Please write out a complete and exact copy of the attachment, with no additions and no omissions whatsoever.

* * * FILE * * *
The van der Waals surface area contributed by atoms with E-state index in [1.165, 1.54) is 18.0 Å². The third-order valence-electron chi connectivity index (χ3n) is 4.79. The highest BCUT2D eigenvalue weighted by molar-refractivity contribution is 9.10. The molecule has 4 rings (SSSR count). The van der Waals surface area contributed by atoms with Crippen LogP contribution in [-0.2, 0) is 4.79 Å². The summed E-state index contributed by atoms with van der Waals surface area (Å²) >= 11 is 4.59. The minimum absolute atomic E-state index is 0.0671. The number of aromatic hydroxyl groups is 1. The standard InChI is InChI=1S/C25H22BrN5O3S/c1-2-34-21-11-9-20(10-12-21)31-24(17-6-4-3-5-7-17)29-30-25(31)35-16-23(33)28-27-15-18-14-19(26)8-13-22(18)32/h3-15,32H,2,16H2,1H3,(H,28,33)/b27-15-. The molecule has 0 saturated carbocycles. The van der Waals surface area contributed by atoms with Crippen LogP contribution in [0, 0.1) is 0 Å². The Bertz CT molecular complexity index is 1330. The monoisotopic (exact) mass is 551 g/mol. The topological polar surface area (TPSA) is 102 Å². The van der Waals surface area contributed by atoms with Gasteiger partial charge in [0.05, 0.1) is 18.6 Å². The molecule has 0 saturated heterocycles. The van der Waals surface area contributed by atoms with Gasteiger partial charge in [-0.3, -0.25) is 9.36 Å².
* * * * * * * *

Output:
The van der Waals surface area contributed by atoms with E-state index in [1.165, 1.54) is 18.0 Å². The third-order valence-electron chi connectivity index (χ3n) is 4.79. The highest BCUT2D eigenvalue weighted by molar-refractivity contribution is 9.10. The molecule has 4 rings (SSSR count). The van der Waals surface area contributed by atoms with Crippen LogP contribution in [-0.2, 0) is 4.79 Å². The summed E-state index contributed by atoms with van der Waals surface area (Å²) >= 11 is 4.59. The minimum absolute atomic E-state index is 0.0671. The number of aromatic hydroxyl groups is 1. The standard InChI is InChI=1S/C25H22BrN5O3S/c1-2-34-21-11-9-20(10-12-21)31-24(17-6-4-3-5-7-17)29-30-25(31)35-16-23(33)28-27-15-18-14-19(26)8-13-22(18)32/h3-15,32H,2,16H2,1H3,(H,28,33)/b27-15-. The molecule has 0 saturated carbocycles. The van der Waals surface area contributed by atoms with Crippen LogP contribution in [0, 0.1) is 0 Å². The Bertz CT molecular complexity index is 1330. The monoisotopic (exact) mass is 551 g/mol. The topological polar surface area (TPSA) is 102 Å². The van der Waals surface area contributed by atoms with Gasteiger partial charge in [0.05, 0.1) is 18.6 Å². The molecule has 0 saturated heterocycles. The van der Waals surface area contributed by atoms with Gasteiger partial charge in [-0.3, -0.25) is 9.36 Å².